In new center dedication, Mohler describes urgency for a Christian understanding of Islam

Communications Staff — February 20, 2014

R. Albert Mohler Jr., president of The Southern Baptist Theological Seminary, speaks at a Feb. 13 dedication ceremony launching the Jenkins Center for the Christian Understanding of Islam at the school in Louisville, Ky. Connie and Bill Jenkins, benefactors for the new center from Paoli, Ind., join Mary Mohler, with of Southern's president, for a ribbon-cutting of the new space in Norton Hall.
R. Albert Mohler Jr., president of The Southern Baptist Theological Seminary, speaks at a Feb. 13 dedication ceremony launching the Jenkins Center for the Christian Understanding of Islam at the school in Louisville, Ky. Connie and Bill Jenkins (center), benefactors for the new center from Paoli, Ind., join Mary Mohler, wife of Southern’s president, for a ribbon-cutting of the center’s office in Norton Hall.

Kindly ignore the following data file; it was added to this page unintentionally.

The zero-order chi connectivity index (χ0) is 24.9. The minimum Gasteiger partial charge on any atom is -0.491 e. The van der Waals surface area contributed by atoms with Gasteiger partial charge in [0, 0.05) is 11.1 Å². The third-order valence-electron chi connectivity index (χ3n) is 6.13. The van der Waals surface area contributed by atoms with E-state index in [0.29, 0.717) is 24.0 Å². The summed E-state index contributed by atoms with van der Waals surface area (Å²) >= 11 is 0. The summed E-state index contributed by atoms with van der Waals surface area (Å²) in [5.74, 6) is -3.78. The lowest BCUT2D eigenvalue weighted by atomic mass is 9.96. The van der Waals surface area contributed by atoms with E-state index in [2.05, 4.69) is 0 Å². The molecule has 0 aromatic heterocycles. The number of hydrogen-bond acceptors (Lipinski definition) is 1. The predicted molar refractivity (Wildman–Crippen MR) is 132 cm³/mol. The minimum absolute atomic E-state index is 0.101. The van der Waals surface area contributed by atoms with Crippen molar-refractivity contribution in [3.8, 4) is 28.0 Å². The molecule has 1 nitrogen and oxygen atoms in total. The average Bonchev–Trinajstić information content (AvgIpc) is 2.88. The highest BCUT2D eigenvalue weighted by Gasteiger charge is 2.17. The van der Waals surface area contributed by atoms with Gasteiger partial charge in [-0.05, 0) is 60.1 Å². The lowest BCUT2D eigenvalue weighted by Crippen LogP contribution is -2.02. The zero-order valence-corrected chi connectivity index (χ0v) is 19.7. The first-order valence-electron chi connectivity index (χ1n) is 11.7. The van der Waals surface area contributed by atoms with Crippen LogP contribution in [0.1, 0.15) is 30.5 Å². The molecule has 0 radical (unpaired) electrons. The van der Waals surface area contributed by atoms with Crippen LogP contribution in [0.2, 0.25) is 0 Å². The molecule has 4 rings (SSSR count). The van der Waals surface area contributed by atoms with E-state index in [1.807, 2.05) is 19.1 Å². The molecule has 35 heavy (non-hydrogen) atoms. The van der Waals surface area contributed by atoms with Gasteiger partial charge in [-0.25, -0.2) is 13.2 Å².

Islam is the “great rival system of belief” to Christianity, according to R. Albert Mohler Jr. And with 1.6 billion adherents, Muslims make up nearly a quarter of the world’s population. In response, the leadership of The Southern Baptist Theological Seminary opened and dedicated a new academic center for the study of Islam, Feb. 13.

“I am very, very excited about the Jenkins Center for the Christian Understanding of Islam,” said Mohler, who is president of Southern Seminary, during a chapel service immediately preceding the dedication. He said that faithfulness to the Great Commission requires ministers to study this rival religion, and  “not merely to understand Islam as others might seek to understand it, but to achieve a Christian understanding of Islam.”

The dedication of the new center coincided with the seminary’s annual Great Commission Week. The four-day event included panel discussions with veteran missionaries and church planters, outreach “excursions” in the Louisville community and evangelistic training sessions.